DNA Testing for MPSIIIB in the Schipperke.

Dr Jeff Sampson gave a talk on MPS111B at the AGM. It is reproduced here.
DNA Testing for MPS IIIB in the Schipperke.
Dr Jeff Sampson

MPS IIIB is a simple inherited disease in the Schipperke caused by a recessive mutation in a single gene; a DNA test for the presence or absence of this mutated gene in an individual dog has been available for some time. DNA testing of an individual dog will have one of three possible outcomes, depending on the genotype (the genetic make-up) of the tested dog:

A normal (clear) dog has two copies of the normal gene. The dog is genetically normal and will not develop the clinical condition. If a normal dog is bred from, it will only pass a normal gene onto its offspring, the status of these offspring will then depend on the gene copy that it inherits from its other parent.

This is a dog that has one normal gene copy and one recessive, mutant gene copy. A carrier will be clinically normal and will not develop MPS IIIB because the function of the normal gene copy will over-ride the presence of the recessive, mutant gene copy. If a carrier is bred from, its progeny will have a 50% chance of receiving its normal gene copy and a 50% chance of inheriting its mutant gene copy. Again the status of these progeny will depend on the gene copy they inherit from their other parent.

An affected dog has two copies of the recessive, mutant gene and will eventually become clinically affected. If bred from, an affected will pass a mutant gene copy onto each and every one of its offspring.

Breeding Outcomes

Normal to Normal
Since both parents have only normal gene copies, each of the offspring will inherit a normal gene copy from the dam and a normal gene copy from the sire and e both genetically and clinically normal.

Normal to Carrier
If a normal dog is bred to a carrier then each puppy will have a 1 in 2 chance of being normal and a 1 in 2 chance of being a carrier, but none of the puppies will become clinically affected, because carriers are clinically normal.

Carrier to Carrier
Each of the puppies from such a mating will have a 1 in 4 chance of being normal, a 1 in 2 chance of being a carrier and, importantly, a 1 in 4 chance of being affected.

Affected to Normal
All of the puppies from such a mating will be carriers because each puppy will inherit a normal gene copy form its normal parent and a mutant gene copy from its affected parent

Affected to Carrier
Each puppy will have a 1 in 2 chance of being a carrier and a 1 in 2 chance of being affected.

Affected to Affected
All puppies will be both genetically and clinically affected and will eventually succumb to the disease.

Breeding advice and the use of the DNA test

There a simple breeding rules that need to be followed and if all breeders follow these rules, then the mutant gene responsible for MPS IIIB will be removed from the UK Schipperke gene pool.

  • DNA test all potential breeding stock before they are bred from. DNA testing can be done early in a dog’s life so dogs should be DNA tested long before a decision is made about breeding.
  • If a dog is shown to be normal (clear) by DNA testing, then there are no breeding restrictions.
  • If a dog is DNA tested as a carrier, then such a dog can be bred from, but the breeder should carefully select its mate. A DNA-tested carrier should not be bred to an untested dog, another carrier or an affected dog. An untested dog should not be used on a carrier because there is absolutely no idea what gene copies such a dog possesses; a carrier should not be mated to another carrier or another affected dog because the probabilities that such mating will produce an affected dog (1 in 4 for a carrier and 1 in 2 for an affected) are simply too high to contemplate such matings.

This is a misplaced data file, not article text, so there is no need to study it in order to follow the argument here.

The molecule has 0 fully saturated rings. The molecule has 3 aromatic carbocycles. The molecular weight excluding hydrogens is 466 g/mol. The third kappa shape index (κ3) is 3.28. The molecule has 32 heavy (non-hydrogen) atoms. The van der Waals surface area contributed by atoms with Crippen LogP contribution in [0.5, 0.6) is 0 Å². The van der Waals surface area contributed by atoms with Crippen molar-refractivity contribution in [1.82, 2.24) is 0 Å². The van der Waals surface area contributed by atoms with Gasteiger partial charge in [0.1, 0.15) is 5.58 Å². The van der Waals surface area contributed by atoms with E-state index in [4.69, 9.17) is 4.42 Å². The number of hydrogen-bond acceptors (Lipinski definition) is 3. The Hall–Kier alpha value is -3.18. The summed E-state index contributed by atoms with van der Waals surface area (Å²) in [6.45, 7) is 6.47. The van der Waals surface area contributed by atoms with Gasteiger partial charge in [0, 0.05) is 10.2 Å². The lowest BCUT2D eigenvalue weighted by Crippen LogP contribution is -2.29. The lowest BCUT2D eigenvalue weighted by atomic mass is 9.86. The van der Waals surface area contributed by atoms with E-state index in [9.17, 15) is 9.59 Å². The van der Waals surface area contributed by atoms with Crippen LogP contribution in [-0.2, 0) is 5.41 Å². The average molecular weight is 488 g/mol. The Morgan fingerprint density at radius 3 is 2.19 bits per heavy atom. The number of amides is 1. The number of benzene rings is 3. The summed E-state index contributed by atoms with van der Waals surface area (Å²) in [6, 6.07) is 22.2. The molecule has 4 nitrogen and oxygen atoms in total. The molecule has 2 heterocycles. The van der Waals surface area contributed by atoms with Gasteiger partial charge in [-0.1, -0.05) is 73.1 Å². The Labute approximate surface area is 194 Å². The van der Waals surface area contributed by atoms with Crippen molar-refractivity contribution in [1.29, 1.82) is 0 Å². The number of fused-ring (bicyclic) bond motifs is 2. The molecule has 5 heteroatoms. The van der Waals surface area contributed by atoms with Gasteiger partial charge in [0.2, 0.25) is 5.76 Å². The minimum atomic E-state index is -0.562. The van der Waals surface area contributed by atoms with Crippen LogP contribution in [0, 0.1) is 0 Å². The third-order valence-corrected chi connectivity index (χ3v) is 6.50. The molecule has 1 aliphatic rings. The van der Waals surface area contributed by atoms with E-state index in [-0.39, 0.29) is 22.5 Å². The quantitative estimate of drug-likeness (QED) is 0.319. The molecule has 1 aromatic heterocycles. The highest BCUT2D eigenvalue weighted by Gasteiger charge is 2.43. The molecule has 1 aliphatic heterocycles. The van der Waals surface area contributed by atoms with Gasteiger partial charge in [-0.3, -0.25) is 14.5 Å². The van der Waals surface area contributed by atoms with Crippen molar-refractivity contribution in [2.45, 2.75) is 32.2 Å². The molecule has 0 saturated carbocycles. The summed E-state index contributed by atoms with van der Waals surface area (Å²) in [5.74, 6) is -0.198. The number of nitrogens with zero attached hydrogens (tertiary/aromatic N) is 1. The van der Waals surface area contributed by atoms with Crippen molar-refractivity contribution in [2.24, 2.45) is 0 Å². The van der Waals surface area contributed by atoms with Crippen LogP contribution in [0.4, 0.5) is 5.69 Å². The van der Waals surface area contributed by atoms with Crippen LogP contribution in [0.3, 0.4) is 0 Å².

• However a DNA tested carrier can be mated to a DNA tested normal dog . None of these puppies will become clinically affected because the worst a puppy can be from such a mating is a clinically normal carrier. If a breeder does choose to mate a DNA tested Carrier to a DNA tested normal dog, then, ideally, all of the progeny should be DNA tested to identify the normal puppies and the carrier puppies.

Following such breeding advice will allow breeders to reduce the frequency of the mutant gene in a responsibly way which will have minimum impact on the breed’s population structure. Owners of carrier bitches will be able to breed them to normal dogs and select a clear bitch puppy to continue their breeding programmes. I have a couple of thoughts on this process. The chief point is that breeders should not necessarily rush to achieve this clear bitch puppy. Don’t just choose any normal dog for your carrier bitch, select a dog that you would have liked to use anyway, that is also a normal dog. Likewise, don’t select a normal puppy just because it is normal, it has to be a puppy that you would have chosen anyway, that is also normal. If the normal puppies in a litter are below your own standards, then repeat the mating until you get a normal puppy that fits your exacting standards to develop your breeding programme.

Finally, a word about what to do with DNA tested affected dogs. Such dogs normally develop clinical symptoms between 2- 4 years of age and so an affected dog can reach sexual maturity. My own view is that such dogs should not be bred from. The prevalence of affected dogs is likely to be extremely low in the UK Schipperke population and so their removal from the breeding population will have minimum impact. However, if someone has compelling reasons to breed from an affected dog, then it absolutely imperative that such a dog is mated to a DNA tested normal dog. As we have seen above, such a mating will produce an entire litter of clinically normal carriers.